Presentation is loading. Please wait.

Presentation is loading. Please wait.

Uplift Analysis with the Quadstone System Monday, 7 th January 2005 7.30am PST / 10.30am EST / 3.30pm GMT / 16.30 CET Any trouble getting into the conference.

Similar presentations


Presentation on theme: "Uplift Analysis with the Quadstone System Monday, 7 th January 2005 7.30am PST / 10.30am EST / 3.30pm GMT / 16.30 CET Any trouble getting into the conference."— Presentation transcript:

1 Uplift Analysis with the Quadstone System Monday, 7 th January am PST / 10.30am EST / 3.30pm GMT / CET Any trouble getting into the conference call: contact

2 © 2005 Quadstone How to ask questions Return to Meeting Manager Use Chat

3 Uplift Analysis Nicholas J. Radcliffe Chief Technology Officer Agenda MOTIVATION Demo 1: Up-sell example (binary outcome) When is Uplift Modelling important? Demo 2: Deep-sell example (continuous outcome) TECHNICAL CONSIDERATIONS Practical considerations and guidelines Small population issues and extensions The quality measure: Qini TRIAL How to get a trial copy & datasets

4 “We have to find a way of making the important measurable, instead of making the measurable important” — Robert McNamara “I know half the money I spend on advertising is wasted, but I can never find out which half” — John Wanamaker

5 Demo 1: Up-sell example Binary outcome SCENARIO Mobile phone company 3G MMS Video phone promotion Some mass advertising - non-targeted customers can purchase Direct calling campaign to drive further sales Random 250k chosen from 10m base for trial c. 75k actually targeted; c. 175k as control

6 When is Uplift Modelling Important?

7 © 2005 Quadstone Two Separate Benefits Not targeting people who are little affected Reponse: Don’t spend money targeting or offer discounts to people who will buy anyway Attrition: Don’t spend money trying to save people who will go anyway Targeting people with low probability but high responsiveness Response: Do spend money on people who aren’t very likely to buy if you do, but are very responsive to offers/contact Attrition: Do spend money trying to save people who aren’t at huge risk of attrition, but can be made much more likely to stay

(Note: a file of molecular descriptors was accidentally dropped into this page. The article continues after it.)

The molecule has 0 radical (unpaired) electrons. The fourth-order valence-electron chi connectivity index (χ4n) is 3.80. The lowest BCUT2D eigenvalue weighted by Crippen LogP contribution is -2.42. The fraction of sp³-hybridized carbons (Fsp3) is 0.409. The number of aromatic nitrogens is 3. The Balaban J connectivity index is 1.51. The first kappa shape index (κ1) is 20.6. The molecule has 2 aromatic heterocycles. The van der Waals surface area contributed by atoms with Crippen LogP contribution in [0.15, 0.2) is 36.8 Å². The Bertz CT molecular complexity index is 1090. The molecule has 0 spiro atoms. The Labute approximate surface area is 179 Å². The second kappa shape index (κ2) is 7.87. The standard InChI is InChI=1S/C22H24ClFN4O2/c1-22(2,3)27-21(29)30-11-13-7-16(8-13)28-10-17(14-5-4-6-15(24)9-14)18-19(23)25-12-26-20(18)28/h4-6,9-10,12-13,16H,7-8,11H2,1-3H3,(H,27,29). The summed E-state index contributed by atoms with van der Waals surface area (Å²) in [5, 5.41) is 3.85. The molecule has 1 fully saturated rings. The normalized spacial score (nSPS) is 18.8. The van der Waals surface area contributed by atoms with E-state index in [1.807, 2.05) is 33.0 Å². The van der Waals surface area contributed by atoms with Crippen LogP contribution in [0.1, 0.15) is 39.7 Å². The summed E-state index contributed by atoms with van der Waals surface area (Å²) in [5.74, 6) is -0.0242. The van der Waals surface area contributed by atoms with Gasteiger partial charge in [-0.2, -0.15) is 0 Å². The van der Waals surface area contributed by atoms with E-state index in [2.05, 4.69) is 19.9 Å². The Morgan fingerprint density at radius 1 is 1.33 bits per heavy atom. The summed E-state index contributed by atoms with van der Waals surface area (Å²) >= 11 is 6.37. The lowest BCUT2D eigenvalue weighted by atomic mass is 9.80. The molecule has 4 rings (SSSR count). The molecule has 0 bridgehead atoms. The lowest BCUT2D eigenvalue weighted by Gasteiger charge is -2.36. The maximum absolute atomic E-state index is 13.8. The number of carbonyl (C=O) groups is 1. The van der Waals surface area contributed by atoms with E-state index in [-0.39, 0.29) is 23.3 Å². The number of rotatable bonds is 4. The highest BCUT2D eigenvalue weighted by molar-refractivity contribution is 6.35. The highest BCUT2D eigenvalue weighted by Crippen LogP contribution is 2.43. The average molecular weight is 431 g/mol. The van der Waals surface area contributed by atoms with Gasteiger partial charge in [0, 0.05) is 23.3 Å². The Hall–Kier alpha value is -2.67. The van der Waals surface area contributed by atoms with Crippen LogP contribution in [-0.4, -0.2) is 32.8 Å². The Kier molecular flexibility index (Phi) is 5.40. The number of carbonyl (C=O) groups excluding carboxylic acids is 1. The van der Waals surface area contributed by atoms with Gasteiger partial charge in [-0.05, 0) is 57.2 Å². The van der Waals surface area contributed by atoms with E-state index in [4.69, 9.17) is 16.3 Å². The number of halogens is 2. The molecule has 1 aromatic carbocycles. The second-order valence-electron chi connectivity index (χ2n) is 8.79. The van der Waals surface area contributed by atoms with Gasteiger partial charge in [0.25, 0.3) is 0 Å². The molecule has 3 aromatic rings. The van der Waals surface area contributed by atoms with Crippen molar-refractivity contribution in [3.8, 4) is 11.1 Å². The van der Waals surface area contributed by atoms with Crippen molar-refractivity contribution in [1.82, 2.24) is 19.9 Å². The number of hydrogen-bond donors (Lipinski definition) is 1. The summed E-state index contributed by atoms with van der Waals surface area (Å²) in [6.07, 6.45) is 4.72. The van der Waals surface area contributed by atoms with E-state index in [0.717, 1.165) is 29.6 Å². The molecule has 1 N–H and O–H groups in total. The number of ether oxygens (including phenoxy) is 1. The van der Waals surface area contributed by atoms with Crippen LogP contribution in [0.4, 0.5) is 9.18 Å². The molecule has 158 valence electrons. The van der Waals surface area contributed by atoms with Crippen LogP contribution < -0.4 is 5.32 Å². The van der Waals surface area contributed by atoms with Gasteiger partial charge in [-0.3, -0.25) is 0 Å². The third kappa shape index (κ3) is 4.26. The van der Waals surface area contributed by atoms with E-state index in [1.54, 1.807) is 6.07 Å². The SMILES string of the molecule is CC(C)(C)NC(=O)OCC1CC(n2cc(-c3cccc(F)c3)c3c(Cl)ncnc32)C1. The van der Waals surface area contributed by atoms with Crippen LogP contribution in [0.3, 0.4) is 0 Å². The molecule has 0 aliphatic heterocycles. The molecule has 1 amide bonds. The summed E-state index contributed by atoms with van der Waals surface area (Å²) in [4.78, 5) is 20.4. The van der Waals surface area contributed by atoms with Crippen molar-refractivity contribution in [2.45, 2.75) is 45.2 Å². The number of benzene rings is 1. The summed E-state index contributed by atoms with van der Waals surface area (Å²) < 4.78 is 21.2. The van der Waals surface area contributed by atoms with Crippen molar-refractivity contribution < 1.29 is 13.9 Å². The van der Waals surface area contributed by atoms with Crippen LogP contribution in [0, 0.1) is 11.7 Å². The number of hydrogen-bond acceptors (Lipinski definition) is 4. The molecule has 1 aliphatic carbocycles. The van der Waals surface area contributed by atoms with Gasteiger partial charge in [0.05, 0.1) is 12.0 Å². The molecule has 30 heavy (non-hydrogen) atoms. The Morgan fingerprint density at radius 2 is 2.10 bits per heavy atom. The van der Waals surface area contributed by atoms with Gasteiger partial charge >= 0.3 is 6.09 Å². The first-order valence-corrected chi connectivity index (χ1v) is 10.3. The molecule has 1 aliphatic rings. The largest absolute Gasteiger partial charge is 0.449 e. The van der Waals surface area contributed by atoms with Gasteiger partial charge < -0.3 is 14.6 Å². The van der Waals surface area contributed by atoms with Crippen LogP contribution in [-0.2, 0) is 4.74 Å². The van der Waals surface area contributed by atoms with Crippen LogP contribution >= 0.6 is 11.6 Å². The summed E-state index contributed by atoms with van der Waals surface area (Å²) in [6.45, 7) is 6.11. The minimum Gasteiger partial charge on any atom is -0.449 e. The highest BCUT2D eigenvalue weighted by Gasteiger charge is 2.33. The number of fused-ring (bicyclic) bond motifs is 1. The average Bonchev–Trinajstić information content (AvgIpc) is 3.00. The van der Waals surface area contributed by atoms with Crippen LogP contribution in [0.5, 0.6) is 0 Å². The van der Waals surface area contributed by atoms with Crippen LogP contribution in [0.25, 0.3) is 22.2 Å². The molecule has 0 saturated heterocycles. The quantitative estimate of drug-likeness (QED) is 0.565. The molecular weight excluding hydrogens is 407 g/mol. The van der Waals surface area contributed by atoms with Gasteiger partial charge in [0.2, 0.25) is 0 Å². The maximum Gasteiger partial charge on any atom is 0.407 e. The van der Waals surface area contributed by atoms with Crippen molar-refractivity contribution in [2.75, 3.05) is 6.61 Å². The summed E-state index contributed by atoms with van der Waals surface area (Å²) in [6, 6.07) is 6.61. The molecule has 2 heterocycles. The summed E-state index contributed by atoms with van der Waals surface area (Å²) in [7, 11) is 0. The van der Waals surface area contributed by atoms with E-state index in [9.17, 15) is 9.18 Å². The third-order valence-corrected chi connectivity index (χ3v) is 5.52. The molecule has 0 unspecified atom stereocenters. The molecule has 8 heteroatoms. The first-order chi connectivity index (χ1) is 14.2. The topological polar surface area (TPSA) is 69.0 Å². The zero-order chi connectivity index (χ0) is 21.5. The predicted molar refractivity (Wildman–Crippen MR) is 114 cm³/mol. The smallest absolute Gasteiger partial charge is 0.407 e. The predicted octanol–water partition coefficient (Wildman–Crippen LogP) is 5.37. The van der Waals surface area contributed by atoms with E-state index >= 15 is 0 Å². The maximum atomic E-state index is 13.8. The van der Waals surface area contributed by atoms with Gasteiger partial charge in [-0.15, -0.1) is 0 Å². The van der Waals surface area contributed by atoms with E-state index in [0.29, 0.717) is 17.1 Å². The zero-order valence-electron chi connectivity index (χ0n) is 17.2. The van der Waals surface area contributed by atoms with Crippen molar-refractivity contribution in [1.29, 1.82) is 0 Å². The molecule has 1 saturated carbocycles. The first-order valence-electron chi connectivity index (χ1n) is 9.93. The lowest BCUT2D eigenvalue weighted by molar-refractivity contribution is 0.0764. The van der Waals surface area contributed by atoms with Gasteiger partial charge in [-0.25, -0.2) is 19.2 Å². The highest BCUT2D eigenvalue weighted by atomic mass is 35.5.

8 © 2005 Quadstone When would a conventional model be misled? High pre-existing purchase rate Pre-existing knowledge of product coupon Many influences

9 © 2005 Quadstone When are negative effects likely? Sometimes, our actions actually drive customers away, especially when: dissatisfied / angry customers risqué / offensive communications attrition risk intrusive contact mechanisms forgotten standing charges

10 Demo 2: Deep-sell example Continuous outcome SCENARIO Grocery retailer Direct mail campaign to increase spend Weekly Spend measured in 12-week “pre”-period (AWS) Also in 6-week post period (AWSPostCampaign) Objective is difference: (PostMinusPreAWS) Random 250k chosen from 10m base for trial c. 75k actually targeted; c. 175k as control

11 © 2005 Quadstone Control group Must be representative: technique will give misleading results otherwise In practice, this means randomly select controls from target group There must be enough of them Control Group Structure All possible recipients Targets

12 © 2005 Quadstone Population Size Population size “Rule of 500”: to detect a x% difference (uplift), x% of the smaller population (usually controls) should ideally be at least 500 people So if looking for 1% difference, control group needs to have at least 50,000 people So consider longitudinal controls – contact half now, half later

13 © 2005 Quadstone Pruning and Validation Pruning Autopruning is implemented, based on qini variance In practice, fairly unaggressive, so recommend manual pruning Validation Ordinary test-training fine if there is enough data If not, consider k-way crossvalidation